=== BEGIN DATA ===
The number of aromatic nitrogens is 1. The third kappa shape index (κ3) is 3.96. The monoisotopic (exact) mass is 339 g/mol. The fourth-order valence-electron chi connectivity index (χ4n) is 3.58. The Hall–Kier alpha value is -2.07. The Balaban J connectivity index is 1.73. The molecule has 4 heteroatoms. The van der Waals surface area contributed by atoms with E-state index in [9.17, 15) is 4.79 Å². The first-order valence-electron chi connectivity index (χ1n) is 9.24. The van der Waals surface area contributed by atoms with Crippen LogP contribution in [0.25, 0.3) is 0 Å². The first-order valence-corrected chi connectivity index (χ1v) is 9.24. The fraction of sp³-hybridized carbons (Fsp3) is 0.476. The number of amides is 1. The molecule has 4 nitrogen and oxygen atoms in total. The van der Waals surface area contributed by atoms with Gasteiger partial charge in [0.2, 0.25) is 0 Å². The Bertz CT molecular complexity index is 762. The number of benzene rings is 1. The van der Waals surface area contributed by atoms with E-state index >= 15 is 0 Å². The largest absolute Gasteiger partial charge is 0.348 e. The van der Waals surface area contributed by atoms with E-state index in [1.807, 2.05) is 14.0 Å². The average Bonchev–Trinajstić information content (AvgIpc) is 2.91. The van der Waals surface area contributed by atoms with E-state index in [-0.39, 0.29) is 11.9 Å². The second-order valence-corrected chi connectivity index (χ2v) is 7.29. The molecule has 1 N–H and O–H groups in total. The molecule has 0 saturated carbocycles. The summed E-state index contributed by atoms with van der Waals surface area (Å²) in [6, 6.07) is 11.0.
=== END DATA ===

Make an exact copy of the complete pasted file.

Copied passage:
The number of aromatic nitrogens is 1. The third kappa shape index (κ3) is 3.96. The monoisotopic (exact) mass is 339 g/mol. The fourth-order valence-electron chi connectivity index (χ4n) is 3.58. The Hall–Kier alpha value is -2.07. The Balaban J connectivity index is 1.73. The molecule has 4 heteroatoms. The van der Waals surface area contributed by atoms with E-state index in [9.17, 15) is 4.79 Å². The first-order valence-electron chi connectivity index (χ1n) is 9.24. The van der Waals surface area contributed by atoms with Crippen LogP contribution in [0.25, 0.3) is 0 Å². The first-order valence-corrected chi connectivity index (χ1v) is 9.24. The fraction of sp³-hybridized carbons (Fsp3) is 0.476. The number of amides is 1. The molecule has 4 nitrogen and oxygen atoms in total. The van der Waals surface area contributed by atoms with Gasteiger partial charge in [0.2, 0.25) is 0 Å². The Bertz CT molecular complexity index is 762. The number of benzene rings is 1. The van der Waals surface area contributed by atoms with E-state index >= 15 is 0 Å². The largest absolute Gasteiger partial charge is 0.348 e. The van der Waals surface area contributed by atoms with E-state index in [1.807, 2.05) is 14.0 Å². The average Bonchev–Trinajstić information content (AvgIpc) is 2.91. The van der Waals surface area contributed by atoms with E-state index in [-0.39, 0.29) is 11.9 Å². The second-order valence-corrected chi connectivity index (χ2v) is 7.29. The molecule has 1 N–H and O–H groups in total. The molecule has 0 saturated carbocycles. The summed E-state index contributed by atoms with van der Waals surface area (Å²) in [6, 6.07) is 11.0.